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CardioNerds (Amit Goyal & Daniel Ambinder) join University of California San Diego (UCSD) cardiology fellows (Harpreet Bhatia, Dan Mangels, and Quan Bui) for a relaxing beach bonfire in the beautiful city of San Diego! They discuss a challenging case of post-transplant cardiac allograft vasculopathy. Dr. Hao (Howie) Tran provides the E-CPR and program director Dr. Daniel Blanchard provides a message for applicants. Episode notes were developed by Johns Hopkins internal medicine resident Richard Ferraro with mentorship from University of Maryland cardiology fellow Karan Desai.
Jump to: Patient summary – Case media – Case teaching – References
The CardioNerds Cardiology Case Reports series shines light on the hidden curriculum of medical storytelling. We learn together while discussing fascinating cases in this fun, engaging, and educational format. Each episode ends with an “Expert CardioNerd Perspectives & Review” (E-CPR) for a nuanced teaching from a content expert. We truly believe that hearing about a patient is the singular theme that unifies everyone at every level, from the student to the professor emeritus.
We are teaming up with the ACC FIT Section to use the #CNCR episodes to showcase CV education across the country in the era of virtual recruitment. As part of the recruitment series, each episode features fellows from a given program discussing and teaching about an interesting case as well as sharing what makes their hearts flutter about their fellowship training. The case discussion is followed by both an E-CPR segment and a message from the program director.
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A man in his late 20s with a past medical history of orthotopic heart transplant, presents with one-week of progressive lower extremity edema and dyspnea with NYHA class IV symptoms. 5 years prior, he underwent orthotopic heart transplant for arrhythmogenic right ventricular cardiomyopathy. Subsequently, he has had multiple episodes of rejection or recurrent graft dysfunction. On presentation, he was normotensive and borderline tachycardic. Exam revealed elevated JVP, decreased breath sounds, and pitting edema. Labs demonstrated leukocytosis, acute kidney injury, and elevated pro-BNP. TTE demonstrated LVEF 35%, apical akinesis, and grade III diastolic dysfunction (all similar to prior). He was initially diuresed and RHC/EMB was performed to evaluate for rejection. Early in his course, the patient unfortunately suffered a PEA arrest with ROSC was quickly achieved after 1 minute of CPR. He was intubated and cannulated for VA ECMO. EMB demonstrated ISHLT Grade 1R cellular rejection and he was ultimately listed for re-transplant. Shortly thereafter, the patient received an OHT. His pathology demonstrated intimal thickening of all his coronaries, consistent with coronary artery vasculopathy, felt to be the major contributor to his presentation.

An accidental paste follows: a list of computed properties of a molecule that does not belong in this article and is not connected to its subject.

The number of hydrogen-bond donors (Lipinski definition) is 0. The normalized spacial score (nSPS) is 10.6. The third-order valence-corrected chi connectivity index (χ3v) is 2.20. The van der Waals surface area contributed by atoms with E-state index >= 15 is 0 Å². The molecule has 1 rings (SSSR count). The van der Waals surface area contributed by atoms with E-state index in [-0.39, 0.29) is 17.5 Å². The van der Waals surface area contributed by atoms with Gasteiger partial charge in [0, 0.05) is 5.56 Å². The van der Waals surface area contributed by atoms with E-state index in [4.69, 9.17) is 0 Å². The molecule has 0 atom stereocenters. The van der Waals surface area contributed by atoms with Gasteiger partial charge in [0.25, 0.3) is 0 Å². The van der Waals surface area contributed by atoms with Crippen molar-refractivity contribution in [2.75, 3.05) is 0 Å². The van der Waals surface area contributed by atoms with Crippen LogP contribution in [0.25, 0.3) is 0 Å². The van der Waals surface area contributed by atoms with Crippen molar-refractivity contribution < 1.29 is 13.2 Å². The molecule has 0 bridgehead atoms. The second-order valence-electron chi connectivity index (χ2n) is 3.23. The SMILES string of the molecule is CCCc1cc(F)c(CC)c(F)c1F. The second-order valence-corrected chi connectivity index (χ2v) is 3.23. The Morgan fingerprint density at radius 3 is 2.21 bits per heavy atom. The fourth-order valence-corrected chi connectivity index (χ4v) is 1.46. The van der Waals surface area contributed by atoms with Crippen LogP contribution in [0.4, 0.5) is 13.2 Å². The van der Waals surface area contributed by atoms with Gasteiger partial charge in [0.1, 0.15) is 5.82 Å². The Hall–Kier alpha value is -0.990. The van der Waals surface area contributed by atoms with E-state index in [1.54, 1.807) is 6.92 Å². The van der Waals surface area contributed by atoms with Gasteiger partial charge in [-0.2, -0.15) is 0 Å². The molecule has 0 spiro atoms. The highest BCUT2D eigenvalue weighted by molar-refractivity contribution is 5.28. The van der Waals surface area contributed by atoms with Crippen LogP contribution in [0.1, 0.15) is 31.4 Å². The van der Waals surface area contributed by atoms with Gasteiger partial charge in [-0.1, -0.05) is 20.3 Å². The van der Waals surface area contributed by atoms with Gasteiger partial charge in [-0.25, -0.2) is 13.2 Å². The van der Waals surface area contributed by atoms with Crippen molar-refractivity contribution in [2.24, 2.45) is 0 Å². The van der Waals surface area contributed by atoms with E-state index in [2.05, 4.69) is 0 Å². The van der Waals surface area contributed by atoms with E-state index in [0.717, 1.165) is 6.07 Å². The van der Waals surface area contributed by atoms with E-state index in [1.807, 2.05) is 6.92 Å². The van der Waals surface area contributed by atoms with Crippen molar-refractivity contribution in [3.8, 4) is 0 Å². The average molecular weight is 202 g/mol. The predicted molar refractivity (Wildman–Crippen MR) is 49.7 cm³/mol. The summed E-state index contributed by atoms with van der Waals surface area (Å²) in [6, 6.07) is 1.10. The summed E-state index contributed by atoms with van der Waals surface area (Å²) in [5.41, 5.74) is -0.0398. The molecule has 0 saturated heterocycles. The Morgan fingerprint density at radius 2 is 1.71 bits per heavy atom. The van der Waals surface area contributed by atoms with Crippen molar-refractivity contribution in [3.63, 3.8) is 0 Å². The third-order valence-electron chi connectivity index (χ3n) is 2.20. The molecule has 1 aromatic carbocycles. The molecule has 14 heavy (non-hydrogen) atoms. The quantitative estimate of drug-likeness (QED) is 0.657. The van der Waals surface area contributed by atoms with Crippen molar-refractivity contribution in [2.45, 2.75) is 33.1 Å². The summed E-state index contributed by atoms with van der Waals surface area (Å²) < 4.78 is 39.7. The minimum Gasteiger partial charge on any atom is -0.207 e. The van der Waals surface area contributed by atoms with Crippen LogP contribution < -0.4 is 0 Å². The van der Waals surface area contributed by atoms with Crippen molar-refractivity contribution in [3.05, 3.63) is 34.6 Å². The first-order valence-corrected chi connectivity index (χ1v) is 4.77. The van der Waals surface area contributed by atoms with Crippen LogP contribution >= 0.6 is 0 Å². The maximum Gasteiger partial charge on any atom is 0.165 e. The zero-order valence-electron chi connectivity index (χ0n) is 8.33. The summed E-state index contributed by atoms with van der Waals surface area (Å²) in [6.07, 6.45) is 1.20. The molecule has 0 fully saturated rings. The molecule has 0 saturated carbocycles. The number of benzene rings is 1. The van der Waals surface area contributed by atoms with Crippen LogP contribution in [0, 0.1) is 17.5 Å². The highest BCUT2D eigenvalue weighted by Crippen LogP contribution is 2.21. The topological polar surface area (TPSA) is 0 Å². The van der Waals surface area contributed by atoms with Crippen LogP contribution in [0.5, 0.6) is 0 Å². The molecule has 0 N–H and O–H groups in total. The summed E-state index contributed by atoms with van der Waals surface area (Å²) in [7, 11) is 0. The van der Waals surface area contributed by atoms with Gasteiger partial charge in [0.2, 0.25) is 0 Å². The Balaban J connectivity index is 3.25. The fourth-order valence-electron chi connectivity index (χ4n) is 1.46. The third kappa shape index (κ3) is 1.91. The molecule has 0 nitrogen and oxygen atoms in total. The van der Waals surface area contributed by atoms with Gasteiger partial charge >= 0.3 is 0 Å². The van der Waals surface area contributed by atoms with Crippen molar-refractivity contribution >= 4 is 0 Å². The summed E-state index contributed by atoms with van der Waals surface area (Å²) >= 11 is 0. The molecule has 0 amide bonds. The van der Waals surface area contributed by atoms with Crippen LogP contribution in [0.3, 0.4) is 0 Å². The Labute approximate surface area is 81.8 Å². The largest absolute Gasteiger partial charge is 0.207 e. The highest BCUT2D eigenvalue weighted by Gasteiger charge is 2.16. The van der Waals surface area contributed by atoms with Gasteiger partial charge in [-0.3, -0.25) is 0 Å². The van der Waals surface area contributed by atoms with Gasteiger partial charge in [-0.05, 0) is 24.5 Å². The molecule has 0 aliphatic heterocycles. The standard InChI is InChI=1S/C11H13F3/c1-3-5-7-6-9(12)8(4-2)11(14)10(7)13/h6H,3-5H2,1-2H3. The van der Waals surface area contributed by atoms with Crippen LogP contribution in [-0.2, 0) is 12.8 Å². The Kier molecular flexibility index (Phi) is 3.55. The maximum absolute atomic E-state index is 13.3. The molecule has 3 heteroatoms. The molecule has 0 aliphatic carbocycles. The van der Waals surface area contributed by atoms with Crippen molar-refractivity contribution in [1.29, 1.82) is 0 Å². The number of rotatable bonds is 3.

Episode Schematics & Teaching
The CardioNerds 5! – 5 major takeaways from the #CNCR case
1. What is CAV?
- CAV stands for cardiac allograft vasculopathy. Within the transplanted heart, CAV is the proliferation of vascular smooth muscle and intimal thickening in the epicardial coronary arteries and microvasculature leading to diffuse narrowing. CAV is common, present in greater than 30% of patients at 5 years post-transplant. It is a significant contributor to post-transplant mortality after the first year.
- CAV, in contrast to typical atherosclerotic lesions, is diffuse and concentric while atherosclerosis tends to be focal with eccentric luminal narrowing and heterogenous plaque composition. Patients s/p OHT can still develop typical coronary artery disease, likely developed from pre-existing disease in the donor heart. CAV should be high on the differential for the cause of graft dysfunction, especially after the first year post-transplant.
2. How and Why Does CAV Occur?
- CAV has multiple contributing factors. There are immunologic and non-immunologic factors, but it appears the immunologic components play the larger role given that the pan-vasculopathy develops in the donor heart and not in the recipient’s vasculature. In CAV, there is chronic immune-mediated injury creating a persistent inflammatory state in the donor coronary endothelium leading to a neointimal proliferative process in the coronaries. Amongst immunologic factors, it appears the number of episodes of cellular rejection correlates with the development of CAV.